The HDMI TV streaming dongle has been a revelation on many fronts, chiefly because it makes it insanely easy to consume mobile and Web-based content on your big screen, and it does so at a ridiculously cheap pricepoint too. US consumers can snap one up for around $34.99, while I paid around £30 for it in the UK, though that is now dropping below the £20 threshold in some retailers, which is insane really. At that price, it’s almost worth buying one, “just coz”.
So. Much. Tech.
Some of the biggest names in tech are coming to TNW Conference in Amsterdam this May.
One of the things I’ve noticed since investing in a Chromecast is how it has impacted my viewing habits. Before, I pretty much used my PS3 for video-on-demand (VOD) content, as that is the sole reason I bought it. Amazon Instant Video (formerly LoveFilm Instant in the UK), Blinkbox, iPlayer, 4oD, NOW TV, YouTube, among others were all regularly used for watching movies, TV shows, football games, tennis matches and more.
I’ve switched on my PS3 twice since the Chromecast landed on my lap. Amazon Instant Video doesn’t even have an Android app, let alone Chromecast support, so that account has sat unused for 6 months, though Netflix has filled that void nicely as it supports both Android and Chromecast. As a matter of fact, it was Chromecast that led me to finally cave in and subscribe to Netflix, which in turn helped me discover Breaking Bad and BoJack Horseman.
Amazon’s loss, Netflix’s gain.
I was once an avid user of Blinkbox, the Tesco-owned movie and TV-show streaming service, as it had a decent selection of the latest movie releases, but alas it has no Chromecast support. As much as I like to spread my money around and not put it all into Google’s coffers, the fact of the matter is that Google Play Movies & TV plays nice with Chromecast.
YouTube and iPlayer are also catered for by Chromecast, so that has been a seamless switch from the PS3.
However, BSkyB, the British satellite broadcaster responsible for Sky Sports, doesn’t support Chromecast with its NOW TV app, so I still have to lean on my PS3 from time-to-time if I want to watch a major grand slam tennis event or football match. But BT Sport is on Chromecast, which is a decent substitute sometimes. Similarly, MUBI, the ‘Netflix for indie flicks’ is on the PS3 but not supported by Chromecast yet. I rarely use MUBI now.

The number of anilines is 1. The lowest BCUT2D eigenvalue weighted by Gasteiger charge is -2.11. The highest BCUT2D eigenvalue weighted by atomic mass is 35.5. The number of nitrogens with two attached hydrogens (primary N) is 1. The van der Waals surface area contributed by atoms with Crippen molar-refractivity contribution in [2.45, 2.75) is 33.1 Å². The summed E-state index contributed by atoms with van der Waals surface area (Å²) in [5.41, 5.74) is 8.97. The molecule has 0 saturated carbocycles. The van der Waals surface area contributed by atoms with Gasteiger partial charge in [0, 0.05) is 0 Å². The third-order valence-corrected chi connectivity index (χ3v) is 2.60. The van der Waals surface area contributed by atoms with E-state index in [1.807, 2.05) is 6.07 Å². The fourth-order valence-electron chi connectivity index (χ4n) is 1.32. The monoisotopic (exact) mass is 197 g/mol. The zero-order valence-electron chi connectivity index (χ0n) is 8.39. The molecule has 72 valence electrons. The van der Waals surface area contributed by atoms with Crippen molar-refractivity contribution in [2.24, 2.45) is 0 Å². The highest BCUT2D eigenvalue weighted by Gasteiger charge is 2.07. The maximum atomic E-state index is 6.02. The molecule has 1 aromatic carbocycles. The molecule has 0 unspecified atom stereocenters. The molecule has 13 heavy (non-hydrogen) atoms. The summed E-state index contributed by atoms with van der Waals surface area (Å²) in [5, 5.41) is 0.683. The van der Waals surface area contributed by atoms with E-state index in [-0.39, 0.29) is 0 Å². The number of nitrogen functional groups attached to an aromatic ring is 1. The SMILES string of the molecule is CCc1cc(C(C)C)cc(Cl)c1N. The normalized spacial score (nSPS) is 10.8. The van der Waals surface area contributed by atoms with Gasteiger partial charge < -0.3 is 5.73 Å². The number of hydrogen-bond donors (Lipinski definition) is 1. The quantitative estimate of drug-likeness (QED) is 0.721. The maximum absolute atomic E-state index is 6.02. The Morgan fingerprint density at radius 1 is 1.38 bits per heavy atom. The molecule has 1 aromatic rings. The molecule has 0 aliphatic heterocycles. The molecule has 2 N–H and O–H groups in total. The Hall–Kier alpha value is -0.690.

The word ‘friction’ isn’t really a word I would use to describe watching content on my PS3. However, it does take at least a minute or two longer to boot it up, navigate my way to the correct app, find what I’m looking for, and hit the play button. Plus, it forces software updates with alarming regularity, and this one-to-two minute lag is often boosted to four or five minutes. As such, I really don’t bother using it at all unless I really have to – the friction is minimal, but it’s still too much.
There are times when I would otherwise have gone to bed, but because I know I can have a 25-minute comedy up-and-running on Netflix within 30 seconds of the thought entering my head, I’ve often found myself staying up for an extra two or three hours pinballing from show to show. You know how it goes.
Chromecast isn’t the first peripheral to enable the beaming of mobile content to your TV of course. Apple TV has done that for a while, though it’s only compatible with iOS/Mac OS devices, and has a much higher pricepoint of $99. Chromecast manages it for a third of the price, and works with both iOS and Android. That said, for now Apple TV with AirPlay has more native apps playing friendly with it, though Chromecast support is growing.
The small conveniences afforded by the likes of Chromecast make a big difference, and as noted already, I’ve found it’s dictating not only which streaming services I use, but also which content I consume AND when. Even though my viewing options could be widened with not a great deal more effort, simply by switching my PS3 on.
There is some great stuff on Vimeo, but every time I ‘bookmark’ something from the Web to watch later, I never bother getting around to watching it, as it’s not supported by Chromecast. But I’ll sit on YouTube for hours watching the most random of content – more so than when I was reliant on the PS3.
This is all leading to one simple and stark realization. If broadcasters and media companies want eyeballs, they need to start catering for new and emerging platforms as quickly as humanly possible, particularly ones such as Chromecast that have blazed their entry to market with a ridiculously affordable device that works across multiple platforms.